The Mission Nuestra Señora de Guadalupe in present-day

Although oral history is lacking as to why these branches moved north of the Rio Grande, economic and political forces occurring in Mexico toward the end of the 19th century likely were significant factors.  While turn-of-century Mexican President Porfirio Diaz is credited with modernizing infrastructure and expanding transportation networks as well a creating a free trade zone in the border region, the economy suffered greatly under his strongman policies, leading many Mexicans to seek opportunities north of the border.  His declaration of victory in 1910 elections after some 26 years in power triggered a Revolution that led to battles between government and revolutionary forces in Ciudad Juárez.  

Sprinz Curio in Ciudad Juárez circa 1911

The conflict had adverse effects on another Miranda branch – a member of the Sprinz family living in El Paso, Texas had operated a Curio Store in Ciudad Juárez selling local crafts.  During one of the battles in the city in 1911, which involved the revolutionary forces of the infamous Pancho Villa, the store was damaged badly and looted – an occurrence well documented in local newspapers.  While the Sprinz family did not return to run the curio following the end of the conflict, the building that housed the curio survived and today is known as the Edificio San Luis.  Some 30 years later, Sprinz descendants finally were awarded damage claims by the U.S. government that had been filed at the time of the original damage.

The Benito Juarez monument

Since the 1990s, Ciudad Juárez has grown exponentially thanks to the North American Free Trade Agreement, whereby hundreds of international companies setup factories there to have easy access to the U.S. economic market.  Sadly, during the same period, the city also became a major hub in the international drug war – again thanks in no small part to Mexico’s proximity to the United States.  As the saying goes in Mexico, “Tan lejos de Dios, tan cerca de los Estados Unidos – so far from God, so close to the United States.”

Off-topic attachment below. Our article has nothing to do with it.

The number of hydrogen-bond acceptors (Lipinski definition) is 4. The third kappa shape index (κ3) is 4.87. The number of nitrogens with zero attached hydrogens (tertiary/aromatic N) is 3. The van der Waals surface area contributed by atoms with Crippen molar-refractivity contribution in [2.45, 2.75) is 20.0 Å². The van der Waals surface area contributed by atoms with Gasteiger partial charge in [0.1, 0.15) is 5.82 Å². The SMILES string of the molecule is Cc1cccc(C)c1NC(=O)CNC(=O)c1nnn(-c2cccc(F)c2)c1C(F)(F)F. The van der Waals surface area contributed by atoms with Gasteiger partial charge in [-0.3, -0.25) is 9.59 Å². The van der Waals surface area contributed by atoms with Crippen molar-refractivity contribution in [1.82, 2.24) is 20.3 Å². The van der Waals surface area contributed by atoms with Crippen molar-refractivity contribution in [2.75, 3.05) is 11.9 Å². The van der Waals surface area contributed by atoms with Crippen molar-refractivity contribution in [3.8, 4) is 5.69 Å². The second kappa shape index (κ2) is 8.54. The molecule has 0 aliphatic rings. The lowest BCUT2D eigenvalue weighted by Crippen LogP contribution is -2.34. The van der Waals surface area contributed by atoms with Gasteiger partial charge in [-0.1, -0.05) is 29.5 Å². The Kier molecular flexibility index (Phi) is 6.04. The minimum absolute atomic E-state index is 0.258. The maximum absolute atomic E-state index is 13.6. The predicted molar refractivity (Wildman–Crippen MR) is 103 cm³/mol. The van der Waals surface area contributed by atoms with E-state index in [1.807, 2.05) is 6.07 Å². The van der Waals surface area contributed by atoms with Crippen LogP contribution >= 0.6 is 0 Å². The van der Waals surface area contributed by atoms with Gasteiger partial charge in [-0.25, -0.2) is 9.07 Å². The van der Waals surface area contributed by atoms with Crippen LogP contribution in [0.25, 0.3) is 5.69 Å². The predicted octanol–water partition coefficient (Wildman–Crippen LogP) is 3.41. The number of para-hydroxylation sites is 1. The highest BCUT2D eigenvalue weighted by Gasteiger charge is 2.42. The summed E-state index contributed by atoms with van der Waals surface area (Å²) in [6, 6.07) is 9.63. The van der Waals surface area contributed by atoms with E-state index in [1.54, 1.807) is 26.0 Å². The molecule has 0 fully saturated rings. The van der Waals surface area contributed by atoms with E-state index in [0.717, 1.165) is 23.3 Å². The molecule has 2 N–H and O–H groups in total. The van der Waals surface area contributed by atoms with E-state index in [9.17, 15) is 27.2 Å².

The World Famous Kentucky Bar – founded in 1920

As noted at the top of the post, Ciudad Juárez also stakes a culinary claim to a couple staples of Mexican and Mexican-American cuisine – the Margarita and the Burrito.  The World Famous Kentucky Bar in Juárez asserts its claim as the originator of the margarita and that it served the first margarita on July 4, 1944.  The bar gets its name from the time of prohibition in the United States, when several whiskey factories from Kentucky moved their operations to Ciudad Juarez to continue legal production of the spirit.  Ciudad Juárez also lays claim to the invention of the burrito.  Urban legend has it that during the Mexican Revolution, an enterprising Mexican would sell meat wrapped in a tortilla to the soldiers.  As he worked his way around the city via a donkey (burro in Spanish), his culinary sales took the name of his mode of transportation – burrito.

Calle 16 de Septiembre looking toward the Cathedral

The hometown of some 10 generations of Miranda-Vielma branches, Ciudad Juárez will always hold a special place in the history of the family.  Full of history, an important musical and artistic tradition, and some of the most friendly people in Mexico, Ciudad Juárez is a vibrant metropolis worth visiting!